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Los Angeles City Council votes to sue school police officer accused of falsely triggering expensive manhunt

January 28, 2011 |  2:19 pm

Lausd_school_shooting The Los Angeles City Council voted Friday to file a lawsuit against the school police officer accused of making up a story about being shot by an assailant near El Camino High School, triggering a vast and expensive police manhunt.

The council unanimously passed an emergency motion to demand that Jeffrey Stenroos, an eight-year veteran of the Los Angeles Unified School District police force, reimburse the city for the costs of the search, which involved not only the Los Angeles Police Department but city traffic officers, the county Sheriff's Department, the California Highway Patrol and the FBI, among others.

"We had thousands of dollars spent on police overtime," said Council President Eric Garcetti, who called the cost of responding to the alleged hoax "appalling" at a time when city workers are going on furlough.

"This wasn’t simply a human mistake by a police officer. This had a real dollar cost," he added.

Police Chief Charlie Beck announced Thursday that Stenroos' story was a hoax. Stenroos was booked on a felony charge of filing a false police report and released on $20,000 bail.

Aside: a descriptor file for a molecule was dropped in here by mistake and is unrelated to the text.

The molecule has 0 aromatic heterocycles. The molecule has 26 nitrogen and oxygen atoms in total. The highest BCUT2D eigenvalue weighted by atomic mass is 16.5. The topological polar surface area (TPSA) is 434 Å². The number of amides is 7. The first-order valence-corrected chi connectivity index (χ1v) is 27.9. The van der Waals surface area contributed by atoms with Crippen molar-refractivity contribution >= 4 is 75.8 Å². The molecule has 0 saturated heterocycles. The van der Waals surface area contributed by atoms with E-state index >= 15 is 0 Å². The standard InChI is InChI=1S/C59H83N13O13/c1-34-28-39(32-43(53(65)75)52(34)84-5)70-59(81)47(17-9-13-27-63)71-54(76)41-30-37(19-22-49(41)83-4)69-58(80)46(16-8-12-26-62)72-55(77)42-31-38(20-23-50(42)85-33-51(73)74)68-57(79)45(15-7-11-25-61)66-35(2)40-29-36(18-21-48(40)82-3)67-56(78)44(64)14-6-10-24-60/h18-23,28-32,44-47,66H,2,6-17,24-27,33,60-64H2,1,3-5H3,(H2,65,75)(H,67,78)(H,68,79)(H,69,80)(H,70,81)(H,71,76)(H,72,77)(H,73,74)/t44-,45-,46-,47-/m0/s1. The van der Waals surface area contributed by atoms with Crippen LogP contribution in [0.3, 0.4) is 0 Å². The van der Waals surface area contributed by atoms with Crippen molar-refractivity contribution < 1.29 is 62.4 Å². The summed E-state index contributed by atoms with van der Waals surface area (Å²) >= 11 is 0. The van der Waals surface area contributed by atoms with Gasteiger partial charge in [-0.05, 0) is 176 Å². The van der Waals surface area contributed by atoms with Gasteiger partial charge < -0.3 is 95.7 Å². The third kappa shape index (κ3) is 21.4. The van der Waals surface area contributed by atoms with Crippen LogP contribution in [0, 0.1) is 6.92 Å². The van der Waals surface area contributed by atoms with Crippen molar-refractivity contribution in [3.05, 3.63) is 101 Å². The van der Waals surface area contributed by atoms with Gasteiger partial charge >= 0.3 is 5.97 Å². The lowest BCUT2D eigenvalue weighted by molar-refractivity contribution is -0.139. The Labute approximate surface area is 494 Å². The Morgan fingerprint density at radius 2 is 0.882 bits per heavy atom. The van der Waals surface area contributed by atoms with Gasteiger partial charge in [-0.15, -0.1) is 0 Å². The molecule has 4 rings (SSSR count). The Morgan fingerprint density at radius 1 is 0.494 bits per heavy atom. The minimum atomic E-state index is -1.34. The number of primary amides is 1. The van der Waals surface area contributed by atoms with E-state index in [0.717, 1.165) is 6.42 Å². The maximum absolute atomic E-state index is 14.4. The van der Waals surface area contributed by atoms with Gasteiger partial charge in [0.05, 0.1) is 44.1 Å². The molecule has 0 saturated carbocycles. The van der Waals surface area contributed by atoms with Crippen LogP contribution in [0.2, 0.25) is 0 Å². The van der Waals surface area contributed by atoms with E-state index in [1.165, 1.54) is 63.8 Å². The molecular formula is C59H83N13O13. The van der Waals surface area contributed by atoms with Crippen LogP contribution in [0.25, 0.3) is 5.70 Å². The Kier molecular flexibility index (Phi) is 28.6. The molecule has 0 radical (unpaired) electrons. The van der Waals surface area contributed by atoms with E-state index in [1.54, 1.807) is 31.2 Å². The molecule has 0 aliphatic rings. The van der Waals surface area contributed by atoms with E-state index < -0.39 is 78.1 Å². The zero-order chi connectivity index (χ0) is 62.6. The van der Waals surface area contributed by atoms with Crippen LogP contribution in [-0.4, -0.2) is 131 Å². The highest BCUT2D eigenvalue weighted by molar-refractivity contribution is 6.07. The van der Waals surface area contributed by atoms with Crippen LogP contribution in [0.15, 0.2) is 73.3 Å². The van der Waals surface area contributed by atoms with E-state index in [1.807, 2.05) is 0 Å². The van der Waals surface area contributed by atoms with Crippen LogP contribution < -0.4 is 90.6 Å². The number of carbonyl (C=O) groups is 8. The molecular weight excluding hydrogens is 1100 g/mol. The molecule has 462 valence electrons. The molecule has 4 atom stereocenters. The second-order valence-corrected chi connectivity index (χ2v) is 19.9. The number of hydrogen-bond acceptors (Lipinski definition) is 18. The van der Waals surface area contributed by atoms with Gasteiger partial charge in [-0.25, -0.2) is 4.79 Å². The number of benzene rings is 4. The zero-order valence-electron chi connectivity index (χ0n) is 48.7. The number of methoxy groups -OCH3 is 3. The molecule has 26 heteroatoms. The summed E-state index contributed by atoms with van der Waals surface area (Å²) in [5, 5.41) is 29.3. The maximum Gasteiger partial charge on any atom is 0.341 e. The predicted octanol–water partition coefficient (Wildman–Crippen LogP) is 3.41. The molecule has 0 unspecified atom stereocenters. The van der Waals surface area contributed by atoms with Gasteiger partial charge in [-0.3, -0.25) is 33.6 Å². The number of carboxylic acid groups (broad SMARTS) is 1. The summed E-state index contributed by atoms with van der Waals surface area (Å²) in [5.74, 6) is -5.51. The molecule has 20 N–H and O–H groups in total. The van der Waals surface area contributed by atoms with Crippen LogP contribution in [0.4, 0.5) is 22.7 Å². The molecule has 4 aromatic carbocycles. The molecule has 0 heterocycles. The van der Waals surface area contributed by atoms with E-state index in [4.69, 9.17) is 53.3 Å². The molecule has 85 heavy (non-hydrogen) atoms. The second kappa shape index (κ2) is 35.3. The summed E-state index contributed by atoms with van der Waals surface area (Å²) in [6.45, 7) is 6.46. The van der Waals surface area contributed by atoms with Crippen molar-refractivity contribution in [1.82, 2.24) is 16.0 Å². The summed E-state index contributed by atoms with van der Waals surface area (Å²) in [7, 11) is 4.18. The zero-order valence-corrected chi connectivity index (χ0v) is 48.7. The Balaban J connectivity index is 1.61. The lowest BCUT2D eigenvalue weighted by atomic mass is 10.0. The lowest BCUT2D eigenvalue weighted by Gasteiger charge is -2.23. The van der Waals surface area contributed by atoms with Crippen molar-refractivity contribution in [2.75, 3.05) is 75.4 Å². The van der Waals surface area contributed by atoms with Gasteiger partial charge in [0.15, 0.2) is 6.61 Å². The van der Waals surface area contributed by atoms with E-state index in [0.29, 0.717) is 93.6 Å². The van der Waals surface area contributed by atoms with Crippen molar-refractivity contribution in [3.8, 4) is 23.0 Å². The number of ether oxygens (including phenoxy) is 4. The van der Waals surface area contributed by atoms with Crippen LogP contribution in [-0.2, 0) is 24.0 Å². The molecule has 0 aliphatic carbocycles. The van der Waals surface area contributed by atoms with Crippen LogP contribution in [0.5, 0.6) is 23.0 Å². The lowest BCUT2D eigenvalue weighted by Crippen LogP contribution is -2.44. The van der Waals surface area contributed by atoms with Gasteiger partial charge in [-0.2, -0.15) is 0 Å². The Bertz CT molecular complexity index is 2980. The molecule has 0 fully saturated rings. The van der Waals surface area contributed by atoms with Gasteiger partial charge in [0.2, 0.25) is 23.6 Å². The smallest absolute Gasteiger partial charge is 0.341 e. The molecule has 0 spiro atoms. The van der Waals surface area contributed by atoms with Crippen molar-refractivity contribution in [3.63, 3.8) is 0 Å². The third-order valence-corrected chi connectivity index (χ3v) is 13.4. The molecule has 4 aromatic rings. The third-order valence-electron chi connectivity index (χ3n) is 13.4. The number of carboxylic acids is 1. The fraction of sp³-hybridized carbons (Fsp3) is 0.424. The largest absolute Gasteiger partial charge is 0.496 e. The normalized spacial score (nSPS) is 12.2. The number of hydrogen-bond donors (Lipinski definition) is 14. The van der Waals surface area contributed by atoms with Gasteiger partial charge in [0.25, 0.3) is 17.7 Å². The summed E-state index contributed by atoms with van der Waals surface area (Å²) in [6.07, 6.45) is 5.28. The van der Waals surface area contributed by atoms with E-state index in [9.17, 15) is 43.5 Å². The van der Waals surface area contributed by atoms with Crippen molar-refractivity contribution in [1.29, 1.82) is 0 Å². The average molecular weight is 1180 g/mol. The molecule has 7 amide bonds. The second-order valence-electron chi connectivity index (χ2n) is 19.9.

School Supt. Ramon Cortines apologized for the incident, which forced thousands of students to remain on lockdown for hours as law enforcement authorities searched for a shooting suspect.

The lawsuit was proposed by Councilman Dennis Zine, a former police officer.

"We need to send a message that a person who's sworn to protect and serve cannot do this, and there's consequences for that activity," Zine said.

RELATED:

Alleged police shooting hoax is reminder of earlier case of 'hero' cop turned bomb suspect

Outrage, disappointment over police officer who allegedly lied about being shot

Officer's story of being shot was inconsistent from the beginning, Chief Beck says

-- David Zahniser at Los Angeles City Hall

Photo: Parents stood in line for hours to pick up their children at Hale Middle School in Woodland Hills, which was under lockdown. Credit: Anne Cusack / Los Angeles Times

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